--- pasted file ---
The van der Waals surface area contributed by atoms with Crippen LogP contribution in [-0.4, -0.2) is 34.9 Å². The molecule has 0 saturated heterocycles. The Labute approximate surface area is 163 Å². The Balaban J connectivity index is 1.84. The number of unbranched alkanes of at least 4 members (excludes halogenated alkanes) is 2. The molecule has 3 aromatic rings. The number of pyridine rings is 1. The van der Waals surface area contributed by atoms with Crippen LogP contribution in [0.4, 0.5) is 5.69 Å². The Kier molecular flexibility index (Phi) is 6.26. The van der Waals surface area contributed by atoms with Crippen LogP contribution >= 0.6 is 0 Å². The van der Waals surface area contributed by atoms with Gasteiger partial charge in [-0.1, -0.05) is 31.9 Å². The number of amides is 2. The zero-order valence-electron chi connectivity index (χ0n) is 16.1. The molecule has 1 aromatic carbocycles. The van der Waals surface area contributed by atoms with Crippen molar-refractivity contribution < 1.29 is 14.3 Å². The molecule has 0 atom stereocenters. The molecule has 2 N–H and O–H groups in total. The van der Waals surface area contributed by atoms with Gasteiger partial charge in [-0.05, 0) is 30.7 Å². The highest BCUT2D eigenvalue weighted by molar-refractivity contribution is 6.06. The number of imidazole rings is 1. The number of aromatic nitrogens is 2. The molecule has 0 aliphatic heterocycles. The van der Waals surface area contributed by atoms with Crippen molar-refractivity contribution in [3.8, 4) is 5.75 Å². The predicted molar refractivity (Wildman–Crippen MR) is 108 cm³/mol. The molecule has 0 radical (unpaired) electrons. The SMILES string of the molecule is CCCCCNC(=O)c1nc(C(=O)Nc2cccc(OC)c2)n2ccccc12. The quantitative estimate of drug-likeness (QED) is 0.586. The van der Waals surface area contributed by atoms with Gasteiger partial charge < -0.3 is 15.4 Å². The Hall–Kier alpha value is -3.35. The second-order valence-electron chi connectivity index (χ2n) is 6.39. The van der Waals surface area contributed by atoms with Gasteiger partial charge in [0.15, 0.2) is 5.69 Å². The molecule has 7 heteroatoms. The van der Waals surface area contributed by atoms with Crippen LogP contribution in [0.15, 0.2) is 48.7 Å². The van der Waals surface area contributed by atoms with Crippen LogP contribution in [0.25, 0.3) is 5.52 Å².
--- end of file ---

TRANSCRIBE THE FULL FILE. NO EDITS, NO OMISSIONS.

The van der Waals surface area contributed by atoms with Crippen LogP contribution in [-0.4, -0.2) is 34.9 Å². The molecule has 0 saturated heterocycles. The Labute approximate surface area is 163 Å². The Balaban J connectivity index is 1.84. The number of unbranched alkanes of at least 4 members (excludes halogenated alkanes) is 2. The molecule has 3 aromatic rings. The number of pyridine rings is 1. The van der Waals surface area contributed by atoms with Crippen LogP contribution in [0.4, 0.5) is 5.69 Å². The Kier molecular flexibility index (Phi) is 6.26. The van der Waals surface area contributed by atoms with Crippen LogP contribution >= 0.6 is 0 Å². The van der Waals surface area contributed by atoms with Gasteiger partial charge in [-0.1, -0.05) is 31.9 Å². The number of amides is 2. The zero-order valence-electron chi connectivity index (χ0n) is 16.1. The molecule has 1 aromatic carbocycles. The van der Waals surface area contributed by atoms with Crippen molar-refractivity contribution < 1.29 is 14.3 Å². The molecule has 0 atom stereocenters. The molecule has 2 N–H and O–H groups in total. The van der Waals surface area contributed by atoms with Gasteiger partial charge in [-0.05, 0) is 30.7 Å². The highest BCUT2D eigenvalue weighted by molar-refractivity contribution is 6.06. The number of imidazole rings is 1. The number of aromatic nitrogens is 2. The molecule has 0 aliphatic heterocycles. The van der Waals surface area contributed by atoms with Crippen molar-refractivity contribution in [3.8, 4) is 5.75 Å². The predicted molar refractivity (Wildman–Crippen MR) is 108 cm³/mol. The molecule has 0 radical (unpaired) electrons. The SMILES string of the molecule is CCCCCNC(=O)c1nc(C(=O)Nc2cccc(OC)c2)n2ccccc12. The quantitative estimate of drug-likeness (QED) is 0.586. The van der Waals surface area contributed by atoms with Gasteiger partial charge < -0.3 is 15.4 Å². The Hall–Kier alpha value is -3.35. The second-order valence-electron chi connectivity index (χ2n) is 6.39. The van der Waals surface area contributed by atoms with Gasteiger partial charge in [0.15, 0.2) is 5.69 Å². The molecule has 7 heteroatoms. The van der Waals surface area contributed by atoms with Crippen LogP contribution in [0.15, 0.2) is 48.7 Å². The van der Waals surface area contributed by atoms with Crippen LogP contribution in [0.25, 0.3) is 5.52 Å².